The onion is a symbol of redemption that helps both Grushenka and Alexei Fyodorovich to recognize the complexity of human character, which is neither strictly good nor entirely evil. Grushenka tells Alexei the parable of the onion, in which a wicked woman ruins her chance of being saved from hell by failing to remember an instance in which she unselfishly gave a beggar woman an onion. The woman’s guardian angel makes a wager with God: if the angel can take “that same onion” and pull the woman out of the lake of fire, she can go to heaven; but, if it breaks, she will remain in hell. The angel holds the onion out to the woman and beckons her to pull. She takes hold of it and nearly pulls herself out. However, when other sinners hold on to her, hoping to be pulled up with her, she kicks them away and tries to keep the onion for herself. With this, the onion breaks, and she falls back into the lake of fire.
Grushenka tells the tale of the onion to exemplify her own wickedness, though it ends up becoming an indication of her decency. She confesses that she promised Mikhail Osipovich Rakitin twenty-five roubles in exchange for bringing Alexei Fyodorovich to her residence, where she hoped to seduce and corrupt the young monk, in revenge for what she perceived as his self-righteous judgment of her. Alexei, in turn, allowed Rakitin to take him to Grushenka’s to be corrupted, due to his recent disillusionment over failing to witness a miracle after Zosima, the Elder’s death. After Grushenka learns about the elder’s death, she has a change of heart, prompted by her empathy for Alexei’s loss. In turn, Alexei is pleasantly surprised by her empathy and feels that the woman whom he had once considered “a wicked soul” is now “a loving soul” and “a true sister.” Grushenka’s empathy was “the onion” that Alexei needed in order to nourish his weak faith in the world and to restore the strength of his belief in goodness. Similarly, Alexei’s faith in Grushenka’s good nature is “the onion” that she needed in order to rescue her from her belief that she could never overcome her wickedness. With these simple acts of empathy, Alexei and Grushenka save each other from the hell of hopelessness and illustrate the complexity of human nature.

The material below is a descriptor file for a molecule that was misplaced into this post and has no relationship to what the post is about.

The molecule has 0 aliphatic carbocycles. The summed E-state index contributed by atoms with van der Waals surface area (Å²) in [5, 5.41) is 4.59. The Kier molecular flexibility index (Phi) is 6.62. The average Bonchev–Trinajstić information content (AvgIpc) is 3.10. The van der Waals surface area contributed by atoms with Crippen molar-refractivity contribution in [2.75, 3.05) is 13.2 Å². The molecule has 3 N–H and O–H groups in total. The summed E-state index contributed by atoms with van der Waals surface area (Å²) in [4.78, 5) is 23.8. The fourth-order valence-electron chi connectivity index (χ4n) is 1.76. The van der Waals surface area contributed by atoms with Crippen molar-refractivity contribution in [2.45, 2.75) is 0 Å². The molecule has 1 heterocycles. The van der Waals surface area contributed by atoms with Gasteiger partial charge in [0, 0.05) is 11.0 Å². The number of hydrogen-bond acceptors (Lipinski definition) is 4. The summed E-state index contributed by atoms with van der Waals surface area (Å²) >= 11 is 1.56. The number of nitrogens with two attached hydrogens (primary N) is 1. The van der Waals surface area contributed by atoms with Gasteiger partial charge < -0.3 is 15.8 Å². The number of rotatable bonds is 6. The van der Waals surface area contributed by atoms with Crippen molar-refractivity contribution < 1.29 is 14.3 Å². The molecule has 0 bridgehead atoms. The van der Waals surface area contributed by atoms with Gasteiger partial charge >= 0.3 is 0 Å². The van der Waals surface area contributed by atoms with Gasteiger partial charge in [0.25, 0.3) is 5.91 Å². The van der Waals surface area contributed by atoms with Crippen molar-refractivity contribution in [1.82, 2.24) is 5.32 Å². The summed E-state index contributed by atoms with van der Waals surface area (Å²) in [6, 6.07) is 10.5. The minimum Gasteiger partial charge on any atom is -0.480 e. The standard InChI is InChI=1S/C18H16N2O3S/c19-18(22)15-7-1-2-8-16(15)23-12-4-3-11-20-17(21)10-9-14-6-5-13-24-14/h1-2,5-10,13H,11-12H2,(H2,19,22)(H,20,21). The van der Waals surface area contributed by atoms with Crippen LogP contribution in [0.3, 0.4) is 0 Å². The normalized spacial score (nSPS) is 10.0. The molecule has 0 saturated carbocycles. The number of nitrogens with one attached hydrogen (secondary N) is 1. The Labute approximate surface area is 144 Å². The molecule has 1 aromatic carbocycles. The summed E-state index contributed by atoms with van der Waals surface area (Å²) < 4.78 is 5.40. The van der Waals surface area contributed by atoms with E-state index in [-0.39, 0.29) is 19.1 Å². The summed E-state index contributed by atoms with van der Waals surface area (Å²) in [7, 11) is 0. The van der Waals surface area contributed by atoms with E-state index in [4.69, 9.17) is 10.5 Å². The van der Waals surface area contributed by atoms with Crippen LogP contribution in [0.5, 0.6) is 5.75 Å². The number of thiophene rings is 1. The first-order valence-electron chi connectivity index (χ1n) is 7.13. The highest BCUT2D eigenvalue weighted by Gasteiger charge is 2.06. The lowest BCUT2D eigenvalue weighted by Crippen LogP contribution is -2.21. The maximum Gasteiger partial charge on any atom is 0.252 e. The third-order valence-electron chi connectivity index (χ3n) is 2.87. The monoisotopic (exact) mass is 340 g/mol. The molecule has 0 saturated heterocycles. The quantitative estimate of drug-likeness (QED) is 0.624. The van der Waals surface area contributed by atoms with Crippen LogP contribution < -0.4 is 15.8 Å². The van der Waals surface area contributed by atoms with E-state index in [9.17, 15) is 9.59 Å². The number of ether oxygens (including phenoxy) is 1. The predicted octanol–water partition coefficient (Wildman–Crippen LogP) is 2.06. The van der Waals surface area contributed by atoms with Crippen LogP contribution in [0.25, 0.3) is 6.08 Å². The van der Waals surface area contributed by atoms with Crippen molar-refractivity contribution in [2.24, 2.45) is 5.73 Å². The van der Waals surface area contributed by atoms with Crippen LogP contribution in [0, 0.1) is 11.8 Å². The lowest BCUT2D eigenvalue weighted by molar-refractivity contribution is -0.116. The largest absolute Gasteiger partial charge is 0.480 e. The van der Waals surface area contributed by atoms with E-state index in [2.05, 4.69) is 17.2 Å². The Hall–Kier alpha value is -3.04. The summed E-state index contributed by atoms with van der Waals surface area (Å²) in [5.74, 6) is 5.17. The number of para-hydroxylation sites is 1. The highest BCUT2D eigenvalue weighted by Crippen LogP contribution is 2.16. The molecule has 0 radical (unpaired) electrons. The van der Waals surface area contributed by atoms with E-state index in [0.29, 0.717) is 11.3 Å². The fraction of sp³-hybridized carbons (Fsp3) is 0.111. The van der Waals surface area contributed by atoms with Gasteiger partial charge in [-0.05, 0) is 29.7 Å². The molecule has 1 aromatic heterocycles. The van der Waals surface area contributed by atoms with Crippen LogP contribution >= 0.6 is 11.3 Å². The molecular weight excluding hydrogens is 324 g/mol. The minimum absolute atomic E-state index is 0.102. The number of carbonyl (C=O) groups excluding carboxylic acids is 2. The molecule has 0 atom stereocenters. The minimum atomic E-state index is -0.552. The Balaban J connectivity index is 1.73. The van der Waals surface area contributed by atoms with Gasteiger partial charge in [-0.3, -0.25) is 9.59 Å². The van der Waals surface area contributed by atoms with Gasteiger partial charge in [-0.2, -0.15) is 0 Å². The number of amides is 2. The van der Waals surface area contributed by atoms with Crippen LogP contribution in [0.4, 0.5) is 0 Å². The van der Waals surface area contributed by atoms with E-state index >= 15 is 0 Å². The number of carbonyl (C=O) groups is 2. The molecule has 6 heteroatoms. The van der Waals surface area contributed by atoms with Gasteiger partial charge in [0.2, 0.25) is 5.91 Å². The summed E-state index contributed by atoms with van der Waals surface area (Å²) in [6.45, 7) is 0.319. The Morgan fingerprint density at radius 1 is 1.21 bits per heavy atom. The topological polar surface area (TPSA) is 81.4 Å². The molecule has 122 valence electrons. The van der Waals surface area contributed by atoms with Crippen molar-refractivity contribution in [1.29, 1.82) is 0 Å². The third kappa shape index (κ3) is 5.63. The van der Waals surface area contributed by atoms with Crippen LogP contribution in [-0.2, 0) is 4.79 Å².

The Onion Quotes in The Brothers Karamazov
“In my opinion, Christ’s love for people is in its kind a miracle impossible on earth. True, he was God. But we are not gods. Let’s say that I, for example, am capable of profound suffering, but another man will never be able to know the degree of my suffering, because he is another and not me, and besides, a man is rarely willing to acknowledge someone else as a sufferer […] And why won’t he acknowledge it, do you think? Because I, for example, have a bad smell, or a foolish face, or once stepped on his foot […] Beggars, especially noble beggars, should never show themselves in the street; they should ask for alms through the newspapers. It’s still possible to love one’s neighbor abstractly, and even occasionally from a distance, but hardly ever up close.”